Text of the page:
Formula I7. ‘Thy head, 0 taytu, shoots along as the millipede shoots along’. (The natives say that the millipede is noted for its rapidity of movement.) Formula 18. ‘Thy open space, the open space between thy branches, 0 taytu, the spider covers up’. (‘The natives told me’ reports Malinowski ‘that as the spider spins his web, so should the taytu plant produce many branches’.)

    It is obvious that the mouth magic depends entirely on suggestive metaphors and similes which the Trobrianders themselves recognise as such.”

    S.J. Tambiah, “The Magical Power of Words”
    Man, New Series, Vol. 3, No. 2

  25. Martin Lucas, editor of ‘Presence’, in his essay ‘HAIKU AS POETIC SPELL’ notes that “…the pressures toward conformity” in the haiku movement today ” are acute enough to make it difficult to remain true to your own original inspirations, poetic preferences and little awkwardnesses that resist hammering into shape.”

    Part of the problem, as Martin sees it, is that ELH developed largely on the models of translations and as a consequence, “poets writing original haiku in English have focused on what is said and paid relatively little attention to how it is said.”

    The great difference in Martin’s idea of ‘Poetic Spell’ and THM’s ‘magic spell’ is of course implied in the two qualifiers, ‘poetic’ and ‘magic’. Martin is calling for an awareness that haiku verse *is*, at its best, poetry and that ELH might benefit from its writers considering it as such a little more often.

    Chant, incantation, poems and the Japanese haiku do have something in common: rhythm and the sound of words (whether heard with the outer or the ‘inner’ ear)

    “…what I mean by poetic spell. Words that chime; words that beat; words that flow. And once you’ve truly heard it, you won’t forget it, because the words have power. They are not dead and scribbled on a page, they are spoken like a charm; and they aren’t read, they’re heard. ” – Martin Lucas

    http://www.poetrysociety.org.nz/node/456

    This essay is based on his presentation at the 4th Pacific Rim Haiku Conference in N.S.W. last year.

    Something to think about?

  26. The words of a true haiku deliver the haiku vision according to the primary formal injunction: *SHOW not tell* – only this and nothing more.

    The words are, in other words, signposts.

    This is peculiar to true haiku.

    Although we find the notion of showing to be a widespread supplement to broader literary technique, when employed in true haiku it is absolute. Not an option amongst many options, as in poetry, for example. That is to say, the evoked image does all the work. Not some of the work. ALL of the work. If this is not the case then, whatever it is, is not a true haiku.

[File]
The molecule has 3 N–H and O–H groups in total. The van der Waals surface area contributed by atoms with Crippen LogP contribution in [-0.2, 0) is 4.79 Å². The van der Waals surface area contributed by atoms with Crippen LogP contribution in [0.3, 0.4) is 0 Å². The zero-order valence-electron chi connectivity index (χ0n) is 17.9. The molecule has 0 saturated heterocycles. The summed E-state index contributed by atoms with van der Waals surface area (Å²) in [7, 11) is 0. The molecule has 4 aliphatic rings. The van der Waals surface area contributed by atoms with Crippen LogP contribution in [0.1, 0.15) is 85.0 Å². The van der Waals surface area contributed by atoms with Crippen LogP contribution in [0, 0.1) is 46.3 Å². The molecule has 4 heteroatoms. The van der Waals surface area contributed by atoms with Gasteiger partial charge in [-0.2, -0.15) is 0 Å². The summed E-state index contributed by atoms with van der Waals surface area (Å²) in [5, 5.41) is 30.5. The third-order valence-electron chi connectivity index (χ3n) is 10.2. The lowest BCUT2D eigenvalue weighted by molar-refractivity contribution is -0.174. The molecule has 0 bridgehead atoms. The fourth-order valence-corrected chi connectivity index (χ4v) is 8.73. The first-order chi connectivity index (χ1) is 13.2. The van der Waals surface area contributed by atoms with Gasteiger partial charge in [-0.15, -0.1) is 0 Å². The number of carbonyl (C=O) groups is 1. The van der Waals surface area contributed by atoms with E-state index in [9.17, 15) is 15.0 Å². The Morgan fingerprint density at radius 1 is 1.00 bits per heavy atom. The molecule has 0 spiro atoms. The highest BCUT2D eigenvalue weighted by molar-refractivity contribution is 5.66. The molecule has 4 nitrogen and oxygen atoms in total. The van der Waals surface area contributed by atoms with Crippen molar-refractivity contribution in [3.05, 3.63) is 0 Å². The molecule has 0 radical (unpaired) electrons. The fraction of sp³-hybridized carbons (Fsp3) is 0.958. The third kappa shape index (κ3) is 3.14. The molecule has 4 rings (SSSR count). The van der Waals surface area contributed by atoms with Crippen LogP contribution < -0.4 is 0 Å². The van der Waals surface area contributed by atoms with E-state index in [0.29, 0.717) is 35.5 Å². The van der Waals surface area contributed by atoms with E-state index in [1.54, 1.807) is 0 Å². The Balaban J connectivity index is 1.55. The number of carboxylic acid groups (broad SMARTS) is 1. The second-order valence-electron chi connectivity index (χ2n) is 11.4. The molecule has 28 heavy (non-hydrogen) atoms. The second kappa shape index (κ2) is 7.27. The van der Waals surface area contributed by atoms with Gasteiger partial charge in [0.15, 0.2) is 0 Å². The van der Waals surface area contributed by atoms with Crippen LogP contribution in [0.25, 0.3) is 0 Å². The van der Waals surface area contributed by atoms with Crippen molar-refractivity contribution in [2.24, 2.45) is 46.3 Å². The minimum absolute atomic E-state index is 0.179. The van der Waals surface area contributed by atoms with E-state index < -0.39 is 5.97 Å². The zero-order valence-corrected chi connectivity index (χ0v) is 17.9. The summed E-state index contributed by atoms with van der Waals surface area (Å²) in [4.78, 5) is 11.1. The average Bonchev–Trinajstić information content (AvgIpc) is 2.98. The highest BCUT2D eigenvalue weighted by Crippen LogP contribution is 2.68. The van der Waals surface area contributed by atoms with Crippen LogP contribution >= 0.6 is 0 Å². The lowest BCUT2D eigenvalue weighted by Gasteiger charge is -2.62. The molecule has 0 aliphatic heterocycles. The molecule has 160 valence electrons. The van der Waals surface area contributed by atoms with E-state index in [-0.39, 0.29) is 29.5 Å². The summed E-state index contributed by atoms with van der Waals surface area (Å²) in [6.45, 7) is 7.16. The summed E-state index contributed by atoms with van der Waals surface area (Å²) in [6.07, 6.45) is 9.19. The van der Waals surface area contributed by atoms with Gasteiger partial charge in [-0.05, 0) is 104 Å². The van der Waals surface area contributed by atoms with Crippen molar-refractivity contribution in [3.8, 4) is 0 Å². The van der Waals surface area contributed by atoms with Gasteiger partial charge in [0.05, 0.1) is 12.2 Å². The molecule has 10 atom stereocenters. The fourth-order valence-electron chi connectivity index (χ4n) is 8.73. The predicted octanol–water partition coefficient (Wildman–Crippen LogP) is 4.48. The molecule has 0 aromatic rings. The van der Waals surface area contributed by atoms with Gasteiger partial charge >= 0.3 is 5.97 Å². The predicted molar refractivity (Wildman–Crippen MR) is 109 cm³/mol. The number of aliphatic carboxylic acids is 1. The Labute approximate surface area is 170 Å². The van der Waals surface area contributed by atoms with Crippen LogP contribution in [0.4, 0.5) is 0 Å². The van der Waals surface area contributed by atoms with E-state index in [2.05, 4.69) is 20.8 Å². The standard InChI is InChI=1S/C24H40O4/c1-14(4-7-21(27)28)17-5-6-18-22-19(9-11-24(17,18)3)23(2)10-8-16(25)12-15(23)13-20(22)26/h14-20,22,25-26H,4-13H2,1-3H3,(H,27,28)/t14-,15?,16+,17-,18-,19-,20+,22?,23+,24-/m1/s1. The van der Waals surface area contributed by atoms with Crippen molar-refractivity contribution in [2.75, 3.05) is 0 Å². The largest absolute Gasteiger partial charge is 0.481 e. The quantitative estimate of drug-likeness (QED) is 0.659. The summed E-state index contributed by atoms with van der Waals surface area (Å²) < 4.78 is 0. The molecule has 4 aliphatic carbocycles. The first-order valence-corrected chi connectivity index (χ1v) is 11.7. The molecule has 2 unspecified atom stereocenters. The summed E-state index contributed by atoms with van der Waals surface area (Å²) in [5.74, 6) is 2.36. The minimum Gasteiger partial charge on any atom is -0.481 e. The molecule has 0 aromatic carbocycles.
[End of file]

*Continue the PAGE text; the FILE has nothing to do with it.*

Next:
This is why true haiku is NOT poetry, though it might appear to be to the lay person, at first (or last) glance.

    Nor is true haiku, prose.

    Prose-poetry?

    Not this either!

    A magic spell comes closer, though.

    Ask yourselves this: “Is a magic spell poetry or prose?” The answer is, of course, neither – though an incantation may use some very basic formal presentational techniques common to both poetry and prose.

    How much more so true haiku?

    Thus, with a true haiku, do we conjure a living moment, cast in a spell (sic), for all to enter into and to return to and to be charmed by, and this forever.

    old pond
    a frog jumps in
    sound of water
    — Bashō

    You see?

    *SHOW not tell*

    Only this and nothing more.

    — jp
    http://www.facebook.com/haikucrossroads

  27. Hi Dafne,
    No, no offence was intended, as Chris has noted for me

    I didn’t have time to check whether you were quoting from THM’s site or not (you didn’t use quotation marks) But I did want to make it clear that ‘show, don’t tell’, though very useful advice for haiku, is not advice peculiar to or exclusive to haiku.

    Also, Chris and I cross-posted. I’m a slow old typist at best, and his post immediately before mine wasn’t there when I started.

  28. Hi Dafne, I’m sure Lorin meant no offence. It is often difficult to know what people are really saying, thinking, or intending when posting messages in comment threads, forums etc. For example, it’s not clear in your posting paraphrased quotes from THM whether you mean to condone them yourself, or just to present them for general information relevant to the topic. It can easily get quite confusing! Anyway, hopefully THM will drop by some time and share a few of his own thoughts on this.

    In the meantime, no need for such formality – you can call me Chris!

    Lorin, thanks for sharing your thoughts. I hoped someone would mention the widespread use of this idea in writing workshops of all types!

    Chris

  29. Ms. Ford, I was just quoting from the THM’s site, in reference to Mr. White’s question to the THM, not making a judgment on its merits.

  30. “The use of the word ‘poetry’, in relation to haiku, obscures the visionary injunction to ’show not tell’, which is peculiar to haiku. ”
    ” – Dafne (quoting ‘The Haiku Master’?)